1Inst. for Marine and Atmospheric research Utrecht, Utrecht Univ., Princetonplein 5, 3584 CC Utrecht, The Netherlands
2Physics Institute, University of Bern, Switzerland
3British Antarctic Survey, Cambridge, UK
4Max Planck Institute for Chemistry, Mainz, Germany
Abstract. The age of firn air in Antarctica at pore close-off depth is only known for a few specific sites where firn air has been sampled for analyses. We present a model that calculates the age of firn air at pore close-off depth for the entire Antarctic continent. The model basically uses four meteorological parameters as input (surface temperature, pressure, accumulation rate and wind speed). Using parameterisations for surface snow density, pore close-off density and tortuosity, in combination with a density-depth model and data of a regional atmospheric climate model, distribution of pore close-off depth for the entire Antarctic continent is determined. The deepest pore close-off depth was found for the East Antarctic Plateau near 72° E, 82° S, at 150±15 m (2σ). A firn air diffusion model was applied to calculate the age of CO2 at pore close-off depth. The results predict that the oldest firn gas (CO2 age) is located between Dome Fuji, Dome Argos and Vostok at 43° E, 78° S being 148±23 (1σ or 38 for 2σ) years old. At this location an atmospheric trace gas record should be obtained. In this study we show that methyl chloride could be recorded with a predicted length of 125 years as an example for trace gas records at this location. The longest record currently available from firn air is derived at South Pole, being 80 years.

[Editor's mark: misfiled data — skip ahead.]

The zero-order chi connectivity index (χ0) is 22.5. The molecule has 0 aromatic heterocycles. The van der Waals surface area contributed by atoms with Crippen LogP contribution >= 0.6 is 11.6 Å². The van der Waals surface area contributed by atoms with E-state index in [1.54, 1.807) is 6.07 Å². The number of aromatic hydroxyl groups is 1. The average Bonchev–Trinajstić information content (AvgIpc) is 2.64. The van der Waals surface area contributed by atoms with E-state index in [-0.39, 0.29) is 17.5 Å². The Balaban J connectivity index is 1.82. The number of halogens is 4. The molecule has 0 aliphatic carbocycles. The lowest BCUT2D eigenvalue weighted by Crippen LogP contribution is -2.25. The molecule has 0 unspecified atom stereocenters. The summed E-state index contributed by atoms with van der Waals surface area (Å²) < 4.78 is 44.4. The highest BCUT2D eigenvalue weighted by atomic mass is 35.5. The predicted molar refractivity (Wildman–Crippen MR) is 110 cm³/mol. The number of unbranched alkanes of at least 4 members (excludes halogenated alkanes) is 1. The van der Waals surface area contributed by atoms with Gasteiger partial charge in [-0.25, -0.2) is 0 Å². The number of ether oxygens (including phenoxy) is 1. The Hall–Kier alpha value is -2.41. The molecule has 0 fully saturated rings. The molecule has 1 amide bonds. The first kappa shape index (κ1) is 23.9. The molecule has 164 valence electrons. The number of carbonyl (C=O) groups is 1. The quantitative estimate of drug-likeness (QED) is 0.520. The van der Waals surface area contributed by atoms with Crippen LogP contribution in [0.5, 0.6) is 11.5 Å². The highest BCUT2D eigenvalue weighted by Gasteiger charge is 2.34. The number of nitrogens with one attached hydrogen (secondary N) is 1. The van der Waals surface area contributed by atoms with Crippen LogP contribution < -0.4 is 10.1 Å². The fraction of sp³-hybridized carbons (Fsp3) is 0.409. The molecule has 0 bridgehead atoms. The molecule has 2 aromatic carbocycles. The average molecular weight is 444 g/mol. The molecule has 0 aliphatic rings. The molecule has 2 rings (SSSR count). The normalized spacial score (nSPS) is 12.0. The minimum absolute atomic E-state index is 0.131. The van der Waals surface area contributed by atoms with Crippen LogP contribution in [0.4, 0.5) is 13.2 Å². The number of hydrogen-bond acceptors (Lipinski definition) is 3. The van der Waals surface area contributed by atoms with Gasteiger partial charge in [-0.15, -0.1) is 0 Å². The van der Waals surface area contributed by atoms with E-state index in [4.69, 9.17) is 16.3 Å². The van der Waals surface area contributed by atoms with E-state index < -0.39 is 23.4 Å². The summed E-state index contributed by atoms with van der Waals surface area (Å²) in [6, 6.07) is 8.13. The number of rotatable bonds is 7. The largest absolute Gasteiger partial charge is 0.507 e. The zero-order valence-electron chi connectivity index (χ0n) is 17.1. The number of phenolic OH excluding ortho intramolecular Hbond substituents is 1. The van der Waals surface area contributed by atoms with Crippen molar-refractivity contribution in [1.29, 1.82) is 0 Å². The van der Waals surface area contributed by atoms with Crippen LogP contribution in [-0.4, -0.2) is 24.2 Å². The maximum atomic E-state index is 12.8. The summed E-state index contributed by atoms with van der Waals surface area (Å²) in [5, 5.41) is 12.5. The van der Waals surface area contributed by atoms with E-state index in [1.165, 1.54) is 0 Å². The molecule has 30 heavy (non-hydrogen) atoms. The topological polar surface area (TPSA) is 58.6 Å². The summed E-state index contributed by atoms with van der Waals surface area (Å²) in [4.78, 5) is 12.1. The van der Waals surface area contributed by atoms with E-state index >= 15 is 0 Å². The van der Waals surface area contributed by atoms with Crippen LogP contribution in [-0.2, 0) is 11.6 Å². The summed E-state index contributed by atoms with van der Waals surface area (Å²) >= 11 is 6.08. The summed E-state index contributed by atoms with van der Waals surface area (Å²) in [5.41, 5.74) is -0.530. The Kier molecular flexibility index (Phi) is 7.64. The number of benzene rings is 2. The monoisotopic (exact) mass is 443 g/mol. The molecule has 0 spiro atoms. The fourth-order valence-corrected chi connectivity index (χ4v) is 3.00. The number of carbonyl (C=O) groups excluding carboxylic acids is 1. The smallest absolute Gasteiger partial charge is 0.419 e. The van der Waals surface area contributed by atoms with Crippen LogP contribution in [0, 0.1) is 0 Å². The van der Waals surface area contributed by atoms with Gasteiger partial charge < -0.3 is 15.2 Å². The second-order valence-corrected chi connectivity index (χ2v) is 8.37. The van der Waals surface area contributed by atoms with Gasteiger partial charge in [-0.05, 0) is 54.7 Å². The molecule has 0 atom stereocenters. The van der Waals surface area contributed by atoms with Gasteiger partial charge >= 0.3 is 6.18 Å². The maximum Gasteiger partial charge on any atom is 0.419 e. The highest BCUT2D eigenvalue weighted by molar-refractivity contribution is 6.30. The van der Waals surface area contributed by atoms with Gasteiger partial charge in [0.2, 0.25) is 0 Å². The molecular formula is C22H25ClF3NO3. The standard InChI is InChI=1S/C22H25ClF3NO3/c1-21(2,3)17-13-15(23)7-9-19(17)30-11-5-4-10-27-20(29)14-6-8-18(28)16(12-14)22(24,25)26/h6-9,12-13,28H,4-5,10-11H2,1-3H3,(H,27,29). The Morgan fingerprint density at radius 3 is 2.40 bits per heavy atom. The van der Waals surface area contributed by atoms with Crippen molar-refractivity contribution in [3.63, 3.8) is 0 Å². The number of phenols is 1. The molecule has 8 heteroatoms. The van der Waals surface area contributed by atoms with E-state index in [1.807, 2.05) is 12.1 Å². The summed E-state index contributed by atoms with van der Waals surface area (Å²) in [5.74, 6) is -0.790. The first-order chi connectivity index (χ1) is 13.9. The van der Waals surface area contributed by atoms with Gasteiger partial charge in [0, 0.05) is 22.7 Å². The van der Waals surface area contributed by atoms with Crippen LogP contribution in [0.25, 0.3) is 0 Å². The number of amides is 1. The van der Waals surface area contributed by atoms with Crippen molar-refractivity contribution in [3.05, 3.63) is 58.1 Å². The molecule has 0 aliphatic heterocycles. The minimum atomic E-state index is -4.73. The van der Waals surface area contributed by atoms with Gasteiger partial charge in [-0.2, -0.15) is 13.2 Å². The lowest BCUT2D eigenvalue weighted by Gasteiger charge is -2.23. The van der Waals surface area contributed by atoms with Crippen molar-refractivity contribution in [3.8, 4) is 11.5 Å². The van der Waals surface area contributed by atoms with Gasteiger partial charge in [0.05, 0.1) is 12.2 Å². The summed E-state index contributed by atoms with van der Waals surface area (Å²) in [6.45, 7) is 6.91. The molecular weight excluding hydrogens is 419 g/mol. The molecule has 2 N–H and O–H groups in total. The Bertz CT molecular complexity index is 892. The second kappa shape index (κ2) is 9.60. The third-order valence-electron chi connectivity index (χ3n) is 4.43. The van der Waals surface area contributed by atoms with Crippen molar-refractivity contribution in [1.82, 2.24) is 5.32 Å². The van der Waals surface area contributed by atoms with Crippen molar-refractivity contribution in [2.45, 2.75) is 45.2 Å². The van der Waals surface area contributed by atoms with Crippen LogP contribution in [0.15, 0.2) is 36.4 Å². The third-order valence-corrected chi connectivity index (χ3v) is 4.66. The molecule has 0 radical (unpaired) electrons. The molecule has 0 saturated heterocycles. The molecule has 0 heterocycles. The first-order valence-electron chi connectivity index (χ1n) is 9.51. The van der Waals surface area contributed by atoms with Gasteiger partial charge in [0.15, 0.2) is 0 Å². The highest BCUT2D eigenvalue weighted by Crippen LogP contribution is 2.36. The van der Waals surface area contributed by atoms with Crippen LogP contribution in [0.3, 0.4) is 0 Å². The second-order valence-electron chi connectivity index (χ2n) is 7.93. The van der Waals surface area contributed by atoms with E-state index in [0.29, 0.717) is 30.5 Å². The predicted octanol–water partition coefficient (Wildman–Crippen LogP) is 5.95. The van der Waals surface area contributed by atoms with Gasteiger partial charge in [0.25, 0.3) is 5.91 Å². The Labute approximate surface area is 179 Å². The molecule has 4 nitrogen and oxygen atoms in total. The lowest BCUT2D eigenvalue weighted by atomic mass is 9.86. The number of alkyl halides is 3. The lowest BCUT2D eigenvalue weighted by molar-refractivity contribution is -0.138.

Sensitivity tests reveal that the locations with old firn air (East Antarctic Plateau) have an estimated uncertainty (2σ) for the modelled CO2 age at pore close-off depth of 30% and of about 40% for locations with younger firn air (CO2 age typically 40 years). Comparing the modelled age of CO2 at pore close-off depth with directly determined ages at seven sites yielded a correlation coefficient of 0.90 and a slope close to 1, suggesting a high level of confidence for the modelled results in spite of considerable remaining uncertainties.